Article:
Suppose on PostgreSQL I am storing IP addresses and will be querying on octets. I might represent an IP address as a smallint[] array like: array[192,168,1,101,24] instead of a cidr representation like '' and this does not break 1NF. Each array of smallints is distinct in its domain and each represents a single value of its domain. This does not break 1NF because in the domain of an IP address, each array represents a single value in its domain (and this is ensured by the fact that ordinality is important). This is a good example of why it is wrong to assume, for example, that the inclusion of complex data structures or arrays necessarily violates 1NF.

Finally if "this datatype can be decomposed and therefore it isn't atomic" breaks 1NF then so does every use of a datetime datatype....


1NF's atomicity requirement is violated only when the column stores two or more values within a given domain. That is not the case in the initial question so 1NF is not violated given the information shown. Given that 1NF is not violated and both name and address are functions of customerid, and not functions of eachother, the requirements of 3NF are met.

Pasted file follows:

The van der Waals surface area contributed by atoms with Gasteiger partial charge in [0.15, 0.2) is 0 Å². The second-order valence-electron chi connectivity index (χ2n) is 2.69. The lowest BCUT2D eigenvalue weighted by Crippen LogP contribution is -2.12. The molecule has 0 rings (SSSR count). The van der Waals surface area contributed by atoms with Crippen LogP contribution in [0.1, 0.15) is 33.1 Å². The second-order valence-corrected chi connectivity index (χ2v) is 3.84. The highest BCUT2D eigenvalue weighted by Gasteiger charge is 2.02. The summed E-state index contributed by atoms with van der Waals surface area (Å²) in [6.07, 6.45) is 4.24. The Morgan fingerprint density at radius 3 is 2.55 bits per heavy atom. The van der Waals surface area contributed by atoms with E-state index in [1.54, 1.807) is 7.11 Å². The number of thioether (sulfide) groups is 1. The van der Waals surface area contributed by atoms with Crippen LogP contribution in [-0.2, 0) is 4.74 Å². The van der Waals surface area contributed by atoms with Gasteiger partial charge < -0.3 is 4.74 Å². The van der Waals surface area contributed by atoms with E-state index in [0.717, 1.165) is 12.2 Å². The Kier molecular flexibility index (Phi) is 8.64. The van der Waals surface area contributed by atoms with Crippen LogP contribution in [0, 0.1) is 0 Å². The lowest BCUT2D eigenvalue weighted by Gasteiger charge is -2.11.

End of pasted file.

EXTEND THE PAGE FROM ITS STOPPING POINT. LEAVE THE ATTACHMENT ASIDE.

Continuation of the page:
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No, it is not even 1NF. 1NF is each cell in a table must contain only one piece of information, and there can be no duplicate rows. 2NF and 3NF are all about being dependent on the primary key

Keep address details in separate table.

cust_id  name           c_id
200 johnsmith   101

city country cid
London uk   101
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There is no duplicate rows, customer_Id is different. – Sam Mar 8 '13 at 9:23
In Address field they are duplicate values are there. – divyabharathi Mar 8 '13 at 9:29
But addresses can be duplicated, hence they probably should be in separate table. It is not about ROW duplicates, but piece-of-INFORMATION duplicates. – quetzalcoatl Mar 8 '13 at 9:29
Yes, John Smith and John Terry probably have the same description of an address but not logically the same address. normalisation isn't simply about finding duplicates. – JamesRyan Mar 8 '13 at 16:08
No, it doesn't necessarily break 1NF. The question is what a city domain represents, and whether there is a country domain. If no country domain, no 1NF violation. – Chris Travers Mar 10 '13 at 5:29